Supreme Court limits software patents

[JURIST] The US Supreme Court [official website] ruled [opinion, PDF] unanimously Thursday in Alice Corporation v. CLS Bank International [SCOTUSblog backgrounder] that an abstract idea is not patentable simply because it is tied to a computer system. In this case, Alice Corp. sued CLS [corporate websites] for patent infringement of four of its patents: US Patent Numbers 5,970,479 (the '479 patent), 6,912,510 (the '510 patent), 7,149,720 (the '720 patent) and 7,725,375 (the '375 patent), which cover a computerized trading platform for currencies. CLS argued that the ideas were too abstract to be patentable. The district court granted summary judgment for CLS, and the US Court of Appeals for the Federal Circuit, sitting en banc, agreed [JURIST report]. In an opinion by Justice Clarence Thomas, the Supreme Court affirmed:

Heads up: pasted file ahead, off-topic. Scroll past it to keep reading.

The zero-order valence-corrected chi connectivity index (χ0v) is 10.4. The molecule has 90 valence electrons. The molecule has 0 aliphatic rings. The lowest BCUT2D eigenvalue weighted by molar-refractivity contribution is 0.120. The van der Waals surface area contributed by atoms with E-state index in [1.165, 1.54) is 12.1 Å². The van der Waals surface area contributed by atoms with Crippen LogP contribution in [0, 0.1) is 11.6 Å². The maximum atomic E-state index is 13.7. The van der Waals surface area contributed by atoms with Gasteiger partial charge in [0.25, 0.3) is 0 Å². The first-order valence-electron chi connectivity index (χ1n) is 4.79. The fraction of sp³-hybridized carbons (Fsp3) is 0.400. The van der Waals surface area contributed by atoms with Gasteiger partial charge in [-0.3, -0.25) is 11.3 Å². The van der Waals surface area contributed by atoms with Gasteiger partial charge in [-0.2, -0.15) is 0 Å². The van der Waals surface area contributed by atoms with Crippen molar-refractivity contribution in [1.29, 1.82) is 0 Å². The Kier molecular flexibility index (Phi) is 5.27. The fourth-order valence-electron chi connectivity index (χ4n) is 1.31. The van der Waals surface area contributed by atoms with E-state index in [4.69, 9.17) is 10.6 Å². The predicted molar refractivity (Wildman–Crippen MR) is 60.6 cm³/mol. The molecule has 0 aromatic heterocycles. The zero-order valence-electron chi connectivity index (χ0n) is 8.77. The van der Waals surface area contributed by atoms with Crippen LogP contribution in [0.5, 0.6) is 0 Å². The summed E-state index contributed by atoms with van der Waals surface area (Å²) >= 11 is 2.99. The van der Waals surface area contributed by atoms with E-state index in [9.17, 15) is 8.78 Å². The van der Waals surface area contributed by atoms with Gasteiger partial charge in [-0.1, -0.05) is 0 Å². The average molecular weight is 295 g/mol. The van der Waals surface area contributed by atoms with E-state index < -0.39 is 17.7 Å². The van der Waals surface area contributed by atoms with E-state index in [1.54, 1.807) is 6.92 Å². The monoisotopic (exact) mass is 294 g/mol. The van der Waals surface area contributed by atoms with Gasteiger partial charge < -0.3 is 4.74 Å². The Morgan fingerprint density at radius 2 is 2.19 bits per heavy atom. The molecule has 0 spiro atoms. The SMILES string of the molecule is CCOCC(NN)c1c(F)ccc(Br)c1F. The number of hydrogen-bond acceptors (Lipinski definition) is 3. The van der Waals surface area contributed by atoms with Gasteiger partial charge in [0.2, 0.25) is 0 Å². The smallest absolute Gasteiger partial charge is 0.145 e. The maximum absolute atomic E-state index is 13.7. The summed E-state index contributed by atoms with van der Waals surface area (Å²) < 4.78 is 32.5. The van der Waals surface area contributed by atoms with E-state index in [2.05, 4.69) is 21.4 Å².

The patents at issue in this case disclose a computer implemented scheme for mitigating "settlement risk" (i.e., the risk that only one party to a financial transaction will pay what it owes) by using a third-party intermediary. The question presented is whether these claims are patent-eligible under 35 USC §101 [text], or are instead drawn to a patent-ineligible abstract idea. We hold that the claims at issue are drawn to the abstract idea of intermediated settlement, and that merely requiring generic computer implementation fails to transform that abstract idea into a patent-eligible invention.
Justice Sonia Sotomayor filed a concurring opinion, joined by Justices Ruth Bader Ginsburg and Stephen Breyer.

The court heard arguments in the case in March after granting certiorari [JURIST reports] in December. JURIST Guest Columnists Peter Brann, David Swetnam-Burland and Stacy Stitham of Brann & Isaacson recently discussed the impact of this case on retailers [JURIST op-ed].

 

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